Smart money seeks safety


Kudzanai Sharara
With the country’s 2017 gross domestic product estimated to come out at 3,7 percent and the African Development Bank and other institutions forecasting an even lower growth rate; it’s natural that investors become selective when it comes to their choice of investment.

The effects of a sluggish economy often produce a disparate investment landscape, with some investors moving to the sidelines, waiting for the economy to sort itself out while those that remain active become much more selective about their acquisitions.

Against that backdrop, we review where smart money has been going in the last six or so months starting with the banking sector.

The rise of TBs

In the banking sector, treasury bills (TBs) and individual loans are two of the bright spots. Looking at the five banking financials that have been released so far, it looks like most banks are favouring TBs as an investment of choice.

CBZ has more than $800 million locked in TBs while ZB Financial Holdings has more than $117 million invested in TBs with $78,9 million having been bought from the secondary market.

Even the usually conservative Barclays Bank, has a TBs stock holding amounting to $56,9 million with its MD George Guvamatanga telling analysts recently that Barclays still has an appetite for more Government paper and will acquire more as soon as they become available.

“I know there has been (negative) talk in the market around TBs, but the Government of Zimbabwe has never defaulted on its obligation and we do not believe that they will in future.

“So, I think we still have some appetite to look at Government securities when they become available,” he said then.

Although FBCH’s results are not yet out, its CE John Mushayavanhu is also on record saying that the argument that Government will default on TBs does not hold water.

Whether this is a smart move by banks, it remains to be seen, but as for now bankers believe TBs offer them a good return, or is it a safe haven. Individuals are also getting a sizeable chunk of the loan book with banks going beyond the pay slip and vetting the employer as a precaution against bad loans.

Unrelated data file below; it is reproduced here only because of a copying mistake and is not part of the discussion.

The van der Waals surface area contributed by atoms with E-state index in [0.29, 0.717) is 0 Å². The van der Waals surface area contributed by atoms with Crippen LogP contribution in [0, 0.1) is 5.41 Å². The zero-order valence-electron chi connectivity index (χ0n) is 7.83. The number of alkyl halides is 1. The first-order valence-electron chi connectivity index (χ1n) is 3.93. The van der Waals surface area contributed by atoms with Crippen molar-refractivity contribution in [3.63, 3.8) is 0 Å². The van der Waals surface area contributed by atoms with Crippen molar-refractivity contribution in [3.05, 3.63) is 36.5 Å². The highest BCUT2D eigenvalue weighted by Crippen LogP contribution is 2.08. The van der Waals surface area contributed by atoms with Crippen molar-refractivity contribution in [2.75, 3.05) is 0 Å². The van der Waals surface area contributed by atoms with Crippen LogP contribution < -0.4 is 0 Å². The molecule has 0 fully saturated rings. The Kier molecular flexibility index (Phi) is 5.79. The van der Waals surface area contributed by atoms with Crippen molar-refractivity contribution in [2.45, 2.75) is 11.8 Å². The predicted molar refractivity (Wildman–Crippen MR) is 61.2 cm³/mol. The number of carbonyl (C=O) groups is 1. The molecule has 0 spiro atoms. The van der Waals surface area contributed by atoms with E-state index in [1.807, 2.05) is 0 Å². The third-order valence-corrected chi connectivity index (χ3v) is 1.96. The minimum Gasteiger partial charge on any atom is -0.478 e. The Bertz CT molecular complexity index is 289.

The RBZ has already said there is no second coming for ZAMCO, which took over bad loans the last time around.

The stock market’s Bull Run

The Zimbabwe Stock Exchange (ZSE) has also been a destination of choice for local investors with turnover for the first six months of the year amounting to $115 million, maybe not at levels reached between 2010 and 2015 but more than the $89,3 million that was invested during the first half of 2016, which is the comparable prior year.

The bulk of these funds have gone into Delta and Econet, two of the few ZSE companies with strong brands and sustainable business models.

The year-to-date return on the ZSE’s main industrials index as at August 11, 2017 was 45,72 percent, probably the biggest return on the bourse since dollarisation if it ends there or better.

The mining index is also looking impressive with a 26,54 percent gain, notwithstanding why it has performed that                                                                                                much.

Are investors right to buy into equities?

Analysts have warned that investors buying into equities now, could be exposed to market correction when the so called “currency fears” subside.